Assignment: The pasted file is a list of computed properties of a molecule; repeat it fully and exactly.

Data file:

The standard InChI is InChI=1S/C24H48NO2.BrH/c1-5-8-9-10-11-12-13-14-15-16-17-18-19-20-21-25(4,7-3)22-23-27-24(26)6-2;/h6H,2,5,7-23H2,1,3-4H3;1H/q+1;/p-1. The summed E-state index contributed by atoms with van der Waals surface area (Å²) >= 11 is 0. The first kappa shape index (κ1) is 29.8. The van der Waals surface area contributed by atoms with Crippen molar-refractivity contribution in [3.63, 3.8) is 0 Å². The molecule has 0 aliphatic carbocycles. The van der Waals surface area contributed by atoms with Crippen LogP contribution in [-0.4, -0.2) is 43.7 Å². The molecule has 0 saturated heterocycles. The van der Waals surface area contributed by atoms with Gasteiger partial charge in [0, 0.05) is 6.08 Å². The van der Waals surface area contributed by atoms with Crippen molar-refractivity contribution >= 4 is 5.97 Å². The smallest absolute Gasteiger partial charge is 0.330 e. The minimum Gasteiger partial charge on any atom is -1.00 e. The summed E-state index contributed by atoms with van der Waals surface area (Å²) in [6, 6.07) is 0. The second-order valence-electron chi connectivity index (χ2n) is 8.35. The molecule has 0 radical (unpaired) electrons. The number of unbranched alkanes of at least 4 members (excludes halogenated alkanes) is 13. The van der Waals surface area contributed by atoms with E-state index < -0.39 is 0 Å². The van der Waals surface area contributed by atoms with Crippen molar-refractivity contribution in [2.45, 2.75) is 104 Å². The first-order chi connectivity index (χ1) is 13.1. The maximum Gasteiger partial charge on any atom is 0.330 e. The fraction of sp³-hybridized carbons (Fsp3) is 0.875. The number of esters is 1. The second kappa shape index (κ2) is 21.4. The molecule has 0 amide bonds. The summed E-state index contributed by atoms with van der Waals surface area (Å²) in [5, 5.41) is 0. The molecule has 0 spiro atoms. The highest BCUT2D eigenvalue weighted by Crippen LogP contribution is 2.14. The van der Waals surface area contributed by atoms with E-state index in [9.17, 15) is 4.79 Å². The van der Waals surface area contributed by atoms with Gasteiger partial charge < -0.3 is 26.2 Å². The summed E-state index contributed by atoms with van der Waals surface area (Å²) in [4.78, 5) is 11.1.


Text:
The standard InChI is InChI=1S/C24H48NO2.BrH/c1-5-8-9-10-11-12-13-14-15-16-17-18-19-20-21-25(4,7-3)22-23-27-24(26)6-2;/h6H,2,5,7-23H2,1,3-4H3;1H/q+1;/p-1. The summed E-state index contributed by atoms with van der Waals surface area (Å²) >= 11 is 0. The first kappa shape index (κ1) is 29.8. The van der Waals surface area contributed by atoms with Crippen molar-refractivity contribution in [3.63, 3.8) is 0 Å². The molecule has 0 aliphatic carbocycles. The van der Waals surface area contributed by atoms with Crippen LogP contribution in [-0.4, -0.2) is 43.7 Å². The molecule has 0 saturated heterocycles. The van der Waals surface area contributed by atoms with Gasteiger partial charge in [0, 0.05) is 6.08 Å². The van der Waals surface area contributed by atoms with Crippen molar-refractivity contribution >= 4 is 5.97 Å². The smallest absolute Gasteiger partial charge is 0.330 e. The minimum Gasteiger partial charge on any atom is -1.00 e. The summed E-state index contributed by atoms with van der Waals surface area (Å²) in [6, 6.07) is 0. The second-order valence-electron chi connectivity index (χ2n) is 8.35. The molecule has 0 radical (unpaired) electrons. The number of unbranched alkanes of at least 4 members (excludes halogenated alkanes) is 13. The van der Waals surface area contributed by atoms with E-state index < -0.39 is 0 Å². The van der Waals surface area contributed by atoms with Crippen molar-refractivity contribution in [2.45, 2.75) is 104 Å². The first-order chi connectivity index (χ1) is 13.1. The maximum Gasteiger partial charge on any atom is 0.330 e. The fraction of sp³-hybridized carbons (Fsp3) is 0.875. The number of esters is 1. The second kappa shape index (κ2) is 21.4. The molecule has 0 amide bonds. The summed E-state index contributed by atoms with van der Waals surface area (Å²) in [5, 5.41) is 0. The molecule has 0 spiro atoms. The highest BCUT2D eigenvalue weighted by Crippen LogP contribution is 2.14. The van der Waals surface area contributed by atoms with E-state index in [9.17, 15) is 4.79 Å². The van der Waals surface area contributed by atoms with Gasteiger partial charge < -0.3 is 26.2 Å². The summed E-state index contributed by atoms with van der Waals surface area (Å²) in [4.78, 5) is 11.1.